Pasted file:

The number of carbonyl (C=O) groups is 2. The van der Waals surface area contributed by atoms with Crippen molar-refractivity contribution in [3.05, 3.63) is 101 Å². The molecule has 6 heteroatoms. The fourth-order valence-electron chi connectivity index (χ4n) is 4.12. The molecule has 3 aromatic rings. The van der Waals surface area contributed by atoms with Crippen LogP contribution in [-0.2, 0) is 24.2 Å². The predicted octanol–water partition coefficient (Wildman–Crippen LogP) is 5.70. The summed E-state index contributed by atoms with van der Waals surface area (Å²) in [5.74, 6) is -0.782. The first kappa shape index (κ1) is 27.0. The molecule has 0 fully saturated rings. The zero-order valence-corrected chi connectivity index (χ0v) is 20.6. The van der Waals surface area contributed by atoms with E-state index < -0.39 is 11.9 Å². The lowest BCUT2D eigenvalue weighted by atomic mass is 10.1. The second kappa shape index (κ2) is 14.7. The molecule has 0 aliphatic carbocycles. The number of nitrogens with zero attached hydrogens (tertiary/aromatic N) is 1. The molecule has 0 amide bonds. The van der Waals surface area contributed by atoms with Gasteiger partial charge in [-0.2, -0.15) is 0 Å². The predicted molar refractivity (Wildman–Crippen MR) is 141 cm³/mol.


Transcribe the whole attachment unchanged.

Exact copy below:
The number of carbonyl (C=O) groups is 2. The van der Waals surface area contributed by atoms with Crippen molar-refractivity contribution in [3.05, 3.63) is 101 Å². The molecule has 6 heteroatoms. The fourth-order valence-electron chi connectivity index (χ4n) is 4.12. The molecule has 3 aromatic rings. The van der Waals surface area contributed by atoms with Crippen LogP contribution in [-0.2, 0) is 24.2 Å². The predicted octanol–water partition coefficient (Wildman–Crippen LogP) is 5.70. The summed E-state index contributed by atoms with van der Waals surface area (Å²) in [5.74, 6) is -0.782. The first kappa shape index (κ1) is 27.0. The molecule has 0 fully saturated rings. The zero-order valence-corrected chi connectivity index (χ0v) is 20.6. The van der Waals surface area contributed by atoms with E-state index < -0.39 is 11.9 Å². The lowest BCUT2D eigenvalue weighted by atomic mass is 10.1. The second kappa shape index (κ2) is 14.7. The molecule has 0 aliphatic carbocycles. The number of nitrogens with zero attached hydrogens (tertiary/aromatic N) is 1. The molecule has 0 amide bonds. The van der Waals surface area contributed by atoms with Gasteiger partial charge in [-0.2, -0.15) is 0 Å². The predicted molar refractivity (Wildman–Crippen MR) is 141 cm³/mol.